Wednesday, November 25, 2009

Journalists in the brutal frontline

Journalism is one of the most dangerous profession.
There is no harder evidence than the recent massacre in Maguindanao where at least eighteen of the more than fifty slain victims were journalists.
The killing of journalists was literally an assault---in the deadliest fashion---on press freedom.
Journalists were deliberately killed so they cannot report what was to transpire last Monday, which was to kill the women on their way to file the certificate of candidacy of a gubernatorial candidate Esmael “Toto” Mangundadatu.
It is sad that journalists were placed in the frontline of violence.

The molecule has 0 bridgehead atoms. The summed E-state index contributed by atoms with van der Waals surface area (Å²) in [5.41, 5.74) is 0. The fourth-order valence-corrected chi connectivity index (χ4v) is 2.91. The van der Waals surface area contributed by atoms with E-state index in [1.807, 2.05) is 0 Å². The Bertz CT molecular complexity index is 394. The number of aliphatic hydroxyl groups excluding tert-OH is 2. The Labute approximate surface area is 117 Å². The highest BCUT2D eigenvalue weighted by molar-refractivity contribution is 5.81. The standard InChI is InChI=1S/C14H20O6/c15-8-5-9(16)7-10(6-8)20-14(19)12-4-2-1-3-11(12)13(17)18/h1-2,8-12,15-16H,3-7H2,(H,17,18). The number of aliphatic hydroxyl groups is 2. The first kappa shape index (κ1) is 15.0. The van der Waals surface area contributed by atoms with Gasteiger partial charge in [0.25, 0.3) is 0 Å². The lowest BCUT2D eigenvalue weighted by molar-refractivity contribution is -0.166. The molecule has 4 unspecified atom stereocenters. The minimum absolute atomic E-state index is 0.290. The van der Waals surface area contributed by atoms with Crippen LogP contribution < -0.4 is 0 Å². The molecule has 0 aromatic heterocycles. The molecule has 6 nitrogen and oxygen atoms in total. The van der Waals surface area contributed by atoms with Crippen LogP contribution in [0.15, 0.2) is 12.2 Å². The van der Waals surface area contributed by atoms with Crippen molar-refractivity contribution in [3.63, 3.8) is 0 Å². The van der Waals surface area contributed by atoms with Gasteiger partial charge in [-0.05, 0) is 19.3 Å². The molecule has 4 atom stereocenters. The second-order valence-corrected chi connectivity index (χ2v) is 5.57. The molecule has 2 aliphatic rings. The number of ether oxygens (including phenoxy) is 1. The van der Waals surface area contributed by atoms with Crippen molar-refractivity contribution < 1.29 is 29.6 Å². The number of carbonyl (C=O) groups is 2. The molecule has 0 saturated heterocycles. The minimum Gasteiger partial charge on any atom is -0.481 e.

In this case, I fully agree that the journalists were asked to accompany the groups in a bid to hopefully dissuade the rival powerful political faction from executing their planned violence.
In a way, the slain journalists were made as human shields.
It was wrong calculation.
But the killers were out to kill, whether or not they were journalists.
The killers had no respect for human dignity.
How would you expect them to have respect for the profession?
This act is condemnable.
It was inhuman.
I am not sure if the powerful people behind the mass slayings will be brought to justice.
Maguindanao is in the spotlight of election cheating.
So many of our national leaders owe tons to powerful politicians running the province of Maguindano.
As a matter of fact, Maguindanao single-handedly produced a senator.
That is why the Philippines has a senator from the province of Maguindanao, even if that senator is not from that place.
He was supposed to have lost in the last senatorial elections, but Maguindanao made him a winner.
Those who are suspected to be the brains behind the massacre last Monday may have an ace up their sleeves.